You can decide to cancel your tornado insurance at any time and for any reason. However, note that your insurer might impose a penalty for cancellation or charge a cancellation fee. Before you cancel, make sure you contact a knowledgeable and well-licensed Texas property insurance agent. These agents can help you:
Assess your insurance needs
Explain how the cancellation will affect you
Suggest other options to ensure that there is no gap in your tornado insurance coverage.
Like any property insurance coverage, if you no longer own the insured property or don’t need to maintain tornado coverage, you can easily cancel it. The easiest way to cancel your tornado insurance coverage is by talking with your insurer directly or asking your insurance agent to handle the process for you. The process of cancellation involves:
Last-chance evaluation of your needs, to check if the coverage is indeed no longer needed or just needs to be replaced with something else - more fitting.
Informing the insurer of the need to cancel,
Answering a questionnaire, telling the insurer why you are leaving - to help them understand consumer’s needs,
Signing any possible cancellation paperwork, and
Receiving the refund of paid in premium, if the insurance was paid forward and not all of the term of coverage has been exhausted. Most commercial property coverage is paid in an annual lump-sum, so the unused portion is refunded back to the company that paid the bill.
Before canceling, check the terms and conditions of your existing policy and pay attention to details regarding early termination.
If you need to maintain tornado coverage after cancellation of the existing policy, make sure that you already have another policy approved, paid and in place. This will ensure that you are not left without protection for any period of time. Research other insurance companies, taking into consideration your coverage needs and other things like pricing and coverage limits, and decide the coverage you need. You can cancel your tornado insurance by contacting your insurance provider and letting them know about your decision to cancel.
You should cancel your tornado insurance if:
You find better tornado insurance, where the coverage, the cost, and the insurer’s reputation create a better deal for you needs, or
You no longer need tornado insurance. If you sell the property, make sure that the cancellation of coverage coincides with the transfer of ownership.
You are not satisfied with the services provided by the insurer. Make sure to let the insurer know the reason why.
Bear in mind that tornadoes can happen in any area, especially during the storm seasons, so make sure you have a new policy before you cancel your current tornado insurance.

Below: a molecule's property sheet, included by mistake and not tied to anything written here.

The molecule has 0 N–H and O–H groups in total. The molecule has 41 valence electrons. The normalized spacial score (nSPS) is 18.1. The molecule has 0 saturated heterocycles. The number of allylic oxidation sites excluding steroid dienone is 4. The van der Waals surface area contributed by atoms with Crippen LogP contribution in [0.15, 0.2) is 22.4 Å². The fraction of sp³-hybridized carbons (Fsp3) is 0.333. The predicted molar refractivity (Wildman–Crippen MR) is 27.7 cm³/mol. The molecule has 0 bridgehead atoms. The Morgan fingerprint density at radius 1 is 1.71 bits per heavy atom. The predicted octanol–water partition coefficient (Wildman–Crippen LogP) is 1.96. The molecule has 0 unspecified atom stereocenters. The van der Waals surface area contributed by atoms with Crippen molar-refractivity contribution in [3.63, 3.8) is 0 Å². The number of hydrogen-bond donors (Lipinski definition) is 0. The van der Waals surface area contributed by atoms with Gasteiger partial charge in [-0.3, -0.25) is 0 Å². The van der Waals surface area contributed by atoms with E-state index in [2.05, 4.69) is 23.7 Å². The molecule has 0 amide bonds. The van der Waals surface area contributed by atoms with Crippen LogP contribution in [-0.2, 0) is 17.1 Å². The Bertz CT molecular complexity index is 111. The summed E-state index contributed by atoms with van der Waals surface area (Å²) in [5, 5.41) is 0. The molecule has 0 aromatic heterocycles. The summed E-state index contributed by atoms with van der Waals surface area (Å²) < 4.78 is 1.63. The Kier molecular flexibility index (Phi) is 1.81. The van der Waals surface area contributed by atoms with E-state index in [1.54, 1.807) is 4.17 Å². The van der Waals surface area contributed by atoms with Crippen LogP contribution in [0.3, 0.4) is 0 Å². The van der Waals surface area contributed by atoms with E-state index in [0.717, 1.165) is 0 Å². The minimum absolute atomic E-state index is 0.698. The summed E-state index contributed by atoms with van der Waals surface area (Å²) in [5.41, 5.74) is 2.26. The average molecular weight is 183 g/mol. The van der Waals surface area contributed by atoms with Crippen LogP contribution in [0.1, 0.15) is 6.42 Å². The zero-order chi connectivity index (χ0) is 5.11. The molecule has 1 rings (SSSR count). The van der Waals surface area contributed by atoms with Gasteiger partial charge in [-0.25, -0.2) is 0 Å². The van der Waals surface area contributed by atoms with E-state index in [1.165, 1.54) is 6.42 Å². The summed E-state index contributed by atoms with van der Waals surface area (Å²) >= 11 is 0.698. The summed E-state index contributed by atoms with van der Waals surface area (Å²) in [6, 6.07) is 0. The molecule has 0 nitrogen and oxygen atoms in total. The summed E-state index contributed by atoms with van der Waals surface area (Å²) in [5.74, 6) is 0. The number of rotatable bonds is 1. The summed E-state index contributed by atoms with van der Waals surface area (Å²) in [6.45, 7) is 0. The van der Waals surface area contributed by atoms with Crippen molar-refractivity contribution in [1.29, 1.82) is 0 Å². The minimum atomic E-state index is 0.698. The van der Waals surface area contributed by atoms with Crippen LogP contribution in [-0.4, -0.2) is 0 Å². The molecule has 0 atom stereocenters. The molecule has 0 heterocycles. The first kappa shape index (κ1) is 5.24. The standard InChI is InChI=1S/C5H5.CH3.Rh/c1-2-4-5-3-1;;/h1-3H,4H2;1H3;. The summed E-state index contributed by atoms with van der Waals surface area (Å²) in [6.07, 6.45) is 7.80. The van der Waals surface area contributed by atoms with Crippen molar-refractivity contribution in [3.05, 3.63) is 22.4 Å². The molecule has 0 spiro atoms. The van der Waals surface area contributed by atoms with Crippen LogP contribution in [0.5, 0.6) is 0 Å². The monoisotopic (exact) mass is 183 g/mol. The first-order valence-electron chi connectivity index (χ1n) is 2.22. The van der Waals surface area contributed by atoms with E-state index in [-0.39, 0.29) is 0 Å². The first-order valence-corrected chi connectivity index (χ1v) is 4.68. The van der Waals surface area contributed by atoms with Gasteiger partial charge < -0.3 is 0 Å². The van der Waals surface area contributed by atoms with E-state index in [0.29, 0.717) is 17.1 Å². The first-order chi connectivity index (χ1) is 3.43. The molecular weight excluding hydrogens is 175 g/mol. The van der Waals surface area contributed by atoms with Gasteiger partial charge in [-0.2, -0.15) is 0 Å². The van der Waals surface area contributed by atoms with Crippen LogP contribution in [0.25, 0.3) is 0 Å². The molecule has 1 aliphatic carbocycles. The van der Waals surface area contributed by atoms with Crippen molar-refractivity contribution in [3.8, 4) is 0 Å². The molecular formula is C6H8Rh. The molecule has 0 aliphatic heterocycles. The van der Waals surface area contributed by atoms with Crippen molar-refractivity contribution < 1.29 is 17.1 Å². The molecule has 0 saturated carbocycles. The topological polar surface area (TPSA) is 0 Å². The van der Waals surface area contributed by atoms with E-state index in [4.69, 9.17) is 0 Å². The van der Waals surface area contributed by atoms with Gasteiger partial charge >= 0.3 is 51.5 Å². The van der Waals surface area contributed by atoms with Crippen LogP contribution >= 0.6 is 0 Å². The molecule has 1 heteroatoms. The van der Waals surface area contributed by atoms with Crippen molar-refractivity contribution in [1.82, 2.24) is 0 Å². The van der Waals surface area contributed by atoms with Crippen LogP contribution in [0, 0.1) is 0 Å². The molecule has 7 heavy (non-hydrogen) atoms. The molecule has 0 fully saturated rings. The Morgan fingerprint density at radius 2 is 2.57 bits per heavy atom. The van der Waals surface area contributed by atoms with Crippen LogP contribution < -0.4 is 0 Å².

Canceling your tornado insurance policy without any backup is bad because you might be faced with extensive repair or replacement costs that you will have to deal with on your own if tornado damage occurs when you do not have tornado insurance. Not having any tornado insurance means you will be responsible for any repairs or reconstruction that need to be done if a tornado hits and damages your property. Tornado insurance also provides coverage for additional expenses that may be incurred in finding alternative accommodation after a storm. Without tornado insurance, you will be without this protection as well. For example, if you do not have tornado insurance and a storm damages your home, necessitating that you go and live in a hotel for several weeks, you will have to pay for your accommodation and bear the costs of repairs out of your own pocket.
Yes. You may be able to cancel your tornado insurance without a penalty, although this is determined by your insurance provider and the terms and conditions of your insurance policy. Some insurance companies might impose a penalty if your insurance is canceled within the first six weeks of purchase or otherwise. It is important that you go through the terms and conditions of your insurance policy before you decide to cancel your insurance. Speak with your agent who helped you pick the policy and ask them for advice on how to cancel without paying the penalty.
Yes, you get a refund on any unused premiums after canceling your tornado insurance in Texas. Like with any insurance, if you have paid more in premiums than you have used during the policy term - you are entitled to a refund.
For residential policies, when you can cancel them mid-term, the refund of a prorated unused premium is sent back to the insured, even if the coverage was paid using an escrow. If the policy was refunded as a part of a switch to a new insurer, make sure to send the received refund back to escrow, so it can be used for the new coverage.
For commercial policies, the refund of unused premium depends on the mode of original prepayment:
If the insured business paid for the annual term in full, the prorated refund is sent usually as a paper check, written out to the name of the business.
If the insured business used a premium financing loan to pay for coverage, the insurer sends the prorated amount of coverage either to the:
Business - which then settles the loan with the bank on its own terms, or
Financing organization directly, which deducts all its due fees and then sends the business the remaining balance. When premium financing is used, the refund is usually very minimal.
To reinstate your tornado insurance after cancellation, you will need to contact your insurance company and seek reinstatement. You will typically be required to make any outstanding payments. You may also be subject to fines for late payment. Your insurance company might decide to reinstate your insurance or open a new account for you with similar terms as the previous insurance policy. Consult with a Texas-licensed property insurance for professional advice and more details.